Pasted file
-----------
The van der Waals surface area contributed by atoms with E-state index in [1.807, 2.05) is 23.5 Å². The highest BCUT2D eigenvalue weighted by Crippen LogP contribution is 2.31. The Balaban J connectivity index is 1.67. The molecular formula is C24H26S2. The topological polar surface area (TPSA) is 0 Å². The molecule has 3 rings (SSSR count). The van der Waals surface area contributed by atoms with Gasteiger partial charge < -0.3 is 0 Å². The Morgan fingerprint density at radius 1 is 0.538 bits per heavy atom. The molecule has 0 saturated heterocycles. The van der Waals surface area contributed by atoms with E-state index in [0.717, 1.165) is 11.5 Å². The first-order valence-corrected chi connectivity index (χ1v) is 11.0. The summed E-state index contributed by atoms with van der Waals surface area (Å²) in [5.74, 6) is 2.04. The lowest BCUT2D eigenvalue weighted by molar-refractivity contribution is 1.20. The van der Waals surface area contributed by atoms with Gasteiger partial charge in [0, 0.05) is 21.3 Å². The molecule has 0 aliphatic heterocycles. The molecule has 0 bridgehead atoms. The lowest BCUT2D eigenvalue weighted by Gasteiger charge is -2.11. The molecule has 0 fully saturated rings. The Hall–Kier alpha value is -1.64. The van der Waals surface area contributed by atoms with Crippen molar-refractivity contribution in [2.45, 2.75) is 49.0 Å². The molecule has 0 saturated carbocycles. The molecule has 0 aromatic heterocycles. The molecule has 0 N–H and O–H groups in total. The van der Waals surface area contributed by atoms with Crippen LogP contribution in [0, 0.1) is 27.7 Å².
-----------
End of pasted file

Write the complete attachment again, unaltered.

The van der Waals surface area contributed by atoms with E-state index in [1.807, 2.05) is 23.5 Å². The highest BCUT2D eigenvalue weighted by Crippen LogP contribution is 2.31. The Balaban J connectivity index is 1.67. The molecular formula is C24H26S2. The topological polar surface area (TPSA) is 0 Å². The molecule has 3 rings (SSSR count). The van der Waals surface area contributed by atoms with Gasteiger partial charge < -0.3 is 0 Å². The Morgan fingerprint density at radius 1 is 0.538 bits per heavy atom. The molecule has 0 saturated heterocycles. The van der Waals surface area contributed by atoms with E-state index in [0.717, 1.165) is 11.5 Å². The first-order valence-corrected chi connectivity index (χ1v) is 11.0. The summed E-state index contributed by atoms with van der Waals surface area (Å²) in [5.74, 6) is 2.04. The lowest BCUT2D eigenvalue weighted by molar-refractivity contribution is 1.20. The van der Waals surface area contributed by atoms with Gasteiger partial charge in [0, 0.05) is 21.3 Å². The molecule has 0 aliphatic heterocycles. The molecule has 0 bridgehead atoms. The lowest BCUT2D eigenvalue weighted by Gasteiger charge is -2.11. The molecule has 0 fully saturated rings. The Hall–Kier alpha value is -1.64. The van der Waals surface area contributed by atoms with Crippen molar-refractivity contribution in [2.45, 2.75) is 49.0 Å². The molecule has 0 saturated carbocycles. The molecule has 0 aromatic heterocycles. The molecule has 0 N–H and O–H groups in total. The van der Waals surface area contributed by atoms with Crippen LogP contribution in [0, 0.1) is 27.7 Å².